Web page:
China’s space launch sector follows lead of Elon Musk’s SpaceX with ‘Falcon-9’

Special to, January 24, 2024


By Richard Fisher

In the burgeoning and cutthroat world of China’s “private” space launch sector, the motto of pioneering private company Landspace should be, “if you can’t beat them, join them.”

In 2016 this “private,” or not state-owned but still subservient to the Chinese Communist Party (CCP) company, Landspace, burst upon the International Astronautical Congress (IAC) meeting in Guadalajara, Mexico.

By 2025 Beijing-based “private” corporation Landspace intends to start flying its fully reusable, methane-fueled, 18 tons to Low Earth Orbit Zhuque-3 space launch vehicle. / Landspace

It brought an impressive floor display showing how it would be launching a modified version of the China Aerospace Science and Technology Corporation (CASC) Long March-11 solid fuel space launch vehicle (SLV).

In interviews with its leaders in Mexico, Landspace made clear it was ambitious, sure of an early launch schedule and hungry for foreign space launch business.

But at the 2017 Paris Airshow, a CASC official explained to this analyst that no, Landspace would not be making profits off of CASC technology; CASC would simply not be giving Landspace its solid fuel SLV technology.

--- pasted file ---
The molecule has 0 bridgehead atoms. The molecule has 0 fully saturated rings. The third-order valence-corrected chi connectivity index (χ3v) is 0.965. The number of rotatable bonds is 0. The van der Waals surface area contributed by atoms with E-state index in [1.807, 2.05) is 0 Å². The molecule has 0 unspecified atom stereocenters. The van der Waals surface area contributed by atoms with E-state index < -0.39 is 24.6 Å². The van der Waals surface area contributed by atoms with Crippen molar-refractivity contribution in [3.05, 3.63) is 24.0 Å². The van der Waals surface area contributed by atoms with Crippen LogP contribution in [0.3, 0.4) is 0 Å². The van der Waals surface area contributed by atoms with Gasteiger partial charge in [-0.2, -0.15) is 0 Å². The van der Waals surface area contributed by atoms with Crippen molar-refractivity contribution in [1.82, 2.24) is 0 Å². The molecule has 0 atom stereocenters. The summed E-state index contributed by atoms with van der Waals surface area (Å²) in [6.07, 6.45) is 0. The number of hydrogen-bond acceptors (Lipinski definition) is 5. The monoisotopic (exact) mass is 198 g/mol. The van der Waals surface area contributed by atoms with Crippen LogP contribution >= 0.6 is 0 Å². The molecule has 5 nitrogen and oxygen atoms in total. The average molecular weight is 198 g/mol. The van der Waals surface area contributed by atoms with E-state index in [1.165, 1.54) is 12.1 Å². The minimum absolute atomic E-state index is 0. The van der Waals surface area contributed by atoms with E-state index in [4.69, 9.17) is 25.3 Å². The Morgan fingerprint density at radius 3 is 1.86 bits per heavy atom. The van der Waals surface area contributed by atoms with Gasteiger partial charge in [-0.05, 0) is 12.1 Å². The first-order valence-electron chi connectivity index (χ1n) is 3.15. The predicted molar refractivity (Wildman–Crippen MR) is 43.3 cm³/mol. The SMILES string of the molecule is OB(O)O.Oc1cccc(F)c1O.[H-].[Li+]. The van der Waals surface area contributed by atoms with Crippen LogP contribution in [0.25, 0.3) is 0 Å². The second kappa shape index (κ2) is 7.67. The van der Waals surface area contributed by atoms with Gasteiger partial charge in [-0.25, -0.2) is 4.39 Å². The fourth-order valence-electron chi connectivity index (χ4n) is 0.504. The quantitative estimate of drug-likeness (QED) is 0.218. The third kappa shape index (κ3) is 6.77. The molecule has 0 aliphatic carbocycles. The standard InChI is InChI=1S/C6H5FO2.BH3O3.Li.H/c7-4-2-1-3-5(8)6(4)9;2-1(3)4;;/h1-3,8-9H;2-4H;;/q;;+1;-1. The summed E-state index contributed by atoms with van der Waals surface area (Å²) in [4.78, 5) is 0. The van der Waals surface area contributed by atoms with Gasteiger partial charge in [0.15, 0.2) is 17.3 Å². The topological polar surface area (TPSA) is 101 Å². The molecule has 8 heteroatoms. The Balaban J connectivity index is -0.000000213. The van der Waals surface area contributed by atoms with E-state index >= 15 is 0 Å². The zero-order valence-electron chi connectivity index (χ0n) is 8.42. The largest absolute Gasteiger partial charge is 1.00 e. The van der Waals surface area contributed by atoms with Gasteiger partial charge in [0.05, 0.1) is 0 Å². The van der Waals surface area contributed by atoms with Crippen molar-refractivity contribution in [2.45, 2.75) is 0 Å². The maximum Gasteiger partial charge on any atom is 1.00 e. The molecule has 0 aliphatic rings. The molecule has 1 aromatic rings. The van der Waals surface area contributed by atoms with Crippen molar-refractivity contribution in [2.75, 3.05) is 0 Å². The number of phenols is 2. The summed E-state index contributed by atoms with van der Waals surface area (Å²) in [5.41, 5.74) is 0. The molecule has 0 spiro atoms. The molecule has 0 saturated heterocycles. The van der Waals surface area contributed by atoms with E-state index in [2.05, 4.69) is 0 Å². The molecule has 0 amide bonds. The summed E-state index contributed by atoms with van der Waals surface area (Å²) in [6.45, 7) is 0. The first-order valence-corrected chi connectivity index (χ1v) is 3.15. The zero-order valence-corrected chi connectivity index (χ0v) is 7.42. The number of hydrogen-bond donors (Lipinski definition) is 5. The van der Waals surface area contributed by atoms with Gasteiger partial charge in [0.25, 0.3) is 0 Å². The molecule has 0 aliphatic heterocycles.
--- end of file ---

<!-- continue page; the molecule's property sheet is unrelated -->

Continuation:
Nevertheless, Landspace was likely able to advance a deal at some level with CASC to develop its Zhuque-1 solid fuel SLV, which performed one failed test launch on October 27, 2018.

But Landspace had to devise a new plan, and it decided to follow the lead of Elon Musk and his SpaceX corporation and develop efficient liquid-fueled SLVs based on an extremely reliable core engine that will support multiple launches for a single SLV.

On Jan. 19, Landspace made a major step toward this goal when it successfully tested a “hopper,” or vertical-launch-vertical-landing (VTVL) stage that will help develop its future Zhuque-3 reusable SLV.

That day, the “Zhuque-3 VTVL-1,” a 3.5 meter diameter test stage, launched, flew 60 seconds to an altitude of 350 meters, and then safely landed on its launch pad.

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